The infestation goal was for each dog to have at least 20 ticks attached under each bandage that would then be removed for analysis. Patches that had at least 20 ticks attached were recorded as such without documenting the exact number, precluding a comparison between control and treated dogs. We were only able to analyze the groups categorically as “20 ticks attached” or “Not.”
The low rate of attachment to the treated dogs limited the numbers of ticks available to be held overnight in humidity chambers. While the few ticks that were pulled from treated dogs at the 2-h time point all died during the 24-h incubation, the number was too low to allow a statistical comparison. Nonetheless, this is a promising track for future projects.
Finally, the open arena format for recording tick movements may have resulted in an underestimate of the difference in distances moved between ticks taken from treated and control dogs. Thus, the healthiest ticks moved directly towards the CO2 stimulus, quickly exiting the arena, creating a short video with a short distance traveled, so that the videos of ticks from the control dogs were of shorter duration than those collected from treated dogs. Had there been some form of barrier preventing a tick leaving the arena it seems likely that healthy ticks would continue their movements laterally and vertically to reach the source of the stimulus, resulting in longer videos and greater distance covered. However, the analysis of mean and maximum velocity of the ticks helps to more accurately describe the true motility abilities of the two groups.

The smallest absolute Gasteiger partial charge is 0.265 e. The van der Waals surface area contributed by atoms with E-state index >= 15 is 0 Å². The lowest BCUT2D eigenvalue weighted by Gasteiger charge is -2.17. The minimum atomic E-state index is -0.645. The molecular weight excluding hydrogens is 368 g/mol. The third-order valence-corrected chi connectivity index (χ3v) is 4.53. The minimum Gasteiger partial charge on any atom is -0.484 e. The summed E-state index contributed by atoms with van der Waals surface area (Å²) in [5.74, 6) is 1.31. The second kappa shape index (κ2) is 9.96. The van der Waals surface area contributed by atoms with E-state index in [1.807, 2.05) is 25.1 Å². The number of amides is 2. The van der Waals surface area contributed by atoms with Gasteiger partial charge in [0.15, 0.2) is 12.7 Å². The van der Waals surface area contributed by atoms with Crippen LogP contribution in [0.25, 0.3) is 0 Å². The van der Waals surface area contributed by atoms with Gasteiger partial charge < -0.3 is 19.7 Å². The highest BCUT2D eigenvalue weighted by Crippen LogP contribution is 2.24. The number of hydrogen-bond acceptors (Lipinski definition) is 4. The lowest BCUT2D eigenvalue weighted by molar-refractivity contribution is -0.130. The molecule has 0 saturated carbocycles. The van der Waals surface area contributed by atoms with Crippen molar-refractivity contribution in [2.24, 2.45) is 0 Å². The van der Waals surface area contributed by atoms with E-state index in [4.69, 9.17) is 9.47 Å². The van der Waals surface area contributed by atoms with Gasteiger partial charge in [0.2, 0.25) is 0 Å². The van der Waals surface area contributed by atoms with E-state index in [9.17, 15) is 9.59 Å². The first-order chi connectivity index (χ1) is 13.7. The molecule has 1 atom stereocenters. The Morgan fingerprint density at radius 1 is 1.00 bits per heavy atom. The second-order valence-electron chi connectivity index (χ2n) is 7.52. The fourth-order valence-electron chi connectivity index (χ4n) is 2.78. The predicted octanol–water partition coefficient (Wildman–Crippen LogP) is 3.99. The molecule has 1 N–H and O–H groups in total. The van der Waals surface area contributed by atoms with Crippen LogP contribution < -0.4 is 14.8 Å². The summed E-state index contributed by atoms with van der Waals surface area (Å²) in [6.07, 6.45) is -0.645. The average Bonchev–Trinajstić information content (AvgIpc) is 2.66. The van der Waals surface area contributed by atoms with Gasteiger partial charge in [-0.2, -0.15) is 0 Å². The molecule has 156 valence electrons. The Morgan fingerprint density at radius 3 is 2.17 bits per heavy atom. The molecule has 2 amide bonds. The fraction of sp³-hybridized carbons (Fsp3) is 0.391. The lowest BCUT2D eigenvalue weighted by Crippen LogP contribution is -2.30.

The results indicate that lotilaner may partially inhibit tick attachment. For ticks that did attach to treated dogs, the absence of purposeful movement became increasingly evident with time post attachment, suggestive of a progressive impairment of neuromuscular processes, beginning within 2 h post attachment. Death of incubated ticks, even after only 2 h attachment, indicated this effect was fatal. As the feeding and salivation of ticks are also regulated by neuromuscular processes, this study provides an initial basis for the mechanism by which systemically acting isoxazolines can reduce the risk of pathogen transmission prior to tick death.
Availability of data and materials
Data from this study are available for review on reasonable request to Elanco Animal Health or Kansas State University.
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The authors thank Dr. Zach Miller of Elanco for his valuable contribution to the manuscript.
Direct funding was provided by Elanco Animal Health.
Ethics approval and consent to participate
The protocol was reviewed and approved as complying with the regulations set forth by the Kansas State University Institutional Animal Care and Use Committee (KSU IACUC #4278 and KSU IBC #1394).
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MJW, MCB, LJ, MH, LM, SR, DR, CS and KER have no competing interests. TMK, CL, AJR are employees of Elanco Animal Health. WGR has received payments for clinical research and consulting fees from Elanco Animal Health. BHH has received honoraria, expense reimbursement and research support from Elanco Animal Health.
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Wenger, M.J., Kollasch, T.M., Burke, M.C. et al. Early onset of pre-lethal effects of lotilaner (Credelio®) on Amblyomma americanum ticks on experimentally infested dogs. Parasites Vectors 14, 322 (2021). https://doi.org/10.1186/s13071-021-04817-z